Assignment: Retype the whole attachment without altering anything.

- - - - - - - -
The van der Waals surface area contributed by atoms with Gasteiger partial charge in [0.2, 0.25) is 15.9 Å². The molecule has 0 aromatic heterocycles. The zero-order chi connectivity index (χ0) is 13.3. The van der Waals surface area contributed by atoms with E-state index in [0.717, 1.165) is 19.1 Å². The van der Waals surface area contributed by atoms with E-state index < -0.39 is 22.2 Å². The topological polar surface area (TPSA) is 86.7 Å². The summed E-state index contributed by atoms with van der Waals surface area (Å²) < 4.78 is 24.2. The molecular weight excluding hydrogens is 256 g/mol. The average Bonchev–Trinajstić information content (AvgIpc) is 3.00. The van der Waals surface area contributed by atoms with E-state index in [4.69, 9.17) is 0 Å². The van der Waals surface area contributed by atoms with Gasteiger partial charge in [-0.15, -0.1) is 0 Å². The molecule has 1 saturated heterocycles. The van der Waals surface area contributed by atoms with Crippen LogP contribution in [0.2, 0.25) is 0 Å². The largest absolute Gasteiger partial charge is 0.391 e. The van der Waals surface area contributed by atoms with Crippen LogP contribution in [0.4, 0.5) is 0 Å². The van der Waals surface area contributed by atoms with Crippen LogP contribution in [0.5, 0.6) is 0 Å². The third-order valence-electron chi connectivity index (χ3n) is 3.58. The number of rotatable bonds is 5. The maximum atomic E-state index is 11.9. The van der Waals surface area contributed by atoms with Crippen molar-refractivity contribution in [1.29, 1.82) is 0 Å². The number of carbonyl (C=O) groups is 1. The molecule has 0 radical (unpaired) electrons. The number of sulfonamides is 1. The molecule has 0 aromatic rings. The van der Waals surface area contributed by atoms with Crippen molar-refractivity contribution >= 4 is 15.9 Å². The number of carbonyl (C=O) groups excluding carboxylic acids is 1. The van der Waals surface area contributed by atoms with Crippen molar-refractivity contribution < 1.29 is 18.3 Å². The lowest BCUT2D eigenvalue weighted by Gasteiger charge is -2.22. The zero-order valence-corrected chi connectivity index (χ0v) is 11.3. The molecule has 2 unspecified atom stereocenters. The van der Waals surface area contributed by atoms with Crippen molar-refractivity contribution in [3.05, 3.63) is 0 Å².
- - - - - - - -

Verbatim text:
The van der Waals surface area contributed by atoms with Gasteiger partial charge in [0.2, 0.25) is 15.9 Å². The molecule has 0 aromatic heterocycles. The zero-order chi connectivity index (χ0) is 13.3. The van der Waals surface area contributed by atoms with E-state index in [0.717, 1.165) is 19.1 Å². The van der Waals surface area contributed by atoms with E-state index < -0.39 is 22.2 Å². The topological polar surface area (TPSA) is 86.7 Å². The summed E-state index contributed by atoms with van der Waals surface area (Å²) < 4.78 is 24.2. The molecular weight excluding hydrogens is 256 g/mol. The average Bonchev–Trinajstić information content (AvgIpc) is 3.00. The van der Waals surface area contributed by atoms with E-state index in [4.69, 9.17) is 0 Å². The van der Waals surface area contributed by atoms with Gasteiger partial charge in [-0.15, -0.1) is 0 Å². The molecule has 1 saturated heterocycles. The van der Waals surface area contributed by atoms with Crippen LogP contribution in [0.2, 0.25) is 0 Å². The largest absolute Gasteiger partial charge is 0.391 e. The van der Waals surface area contributed by atoms with Crippen LogP contribution in [0.4, 0.5) is 0 Å². The van der Waals surface area contributed by atoms with Crippen LogP contribution in [0.5, 0.6) is 0 Å². The third-order valence-electron chi connectivity index (χ3n) is 3.58. The number of rotatable bonds is 5. The maximum atomic E-state index is 11.9. The van der Waals surface area contributed by atoms with Crippen molar-refractivity contribution in [1.29, 1.82) is 0 Å². The number of carbonyl (C=O) groups is 1. The molecule has 0 radical (unpaired) electrons. The number of sulfonamides is 1. The molecule has 0 aromatic rings. The van der Waals surface area contributed by atoms with Crippen molar-refractivity contribution >= 4 is 15.9 Å². The number of carbonyl (C=O) groups excluding carboxylic acids is 1. The van der Waals surface area contributed by atoms with Crippen molar-refractivity contribution < 1.29 is 18.3 Å². The lowest BCUT2D eigenvalue weighted by Gasteiger charge is -2.22. The zero-order valence-corrected chi connectivity index (χ0v) is 11.3. The molecule has 2 unspecified atom stereocenters. The van der Waals surface area contributed by atoms with Crippen molar-refractivity contribution in [3.05, 3.63) is 0 Å².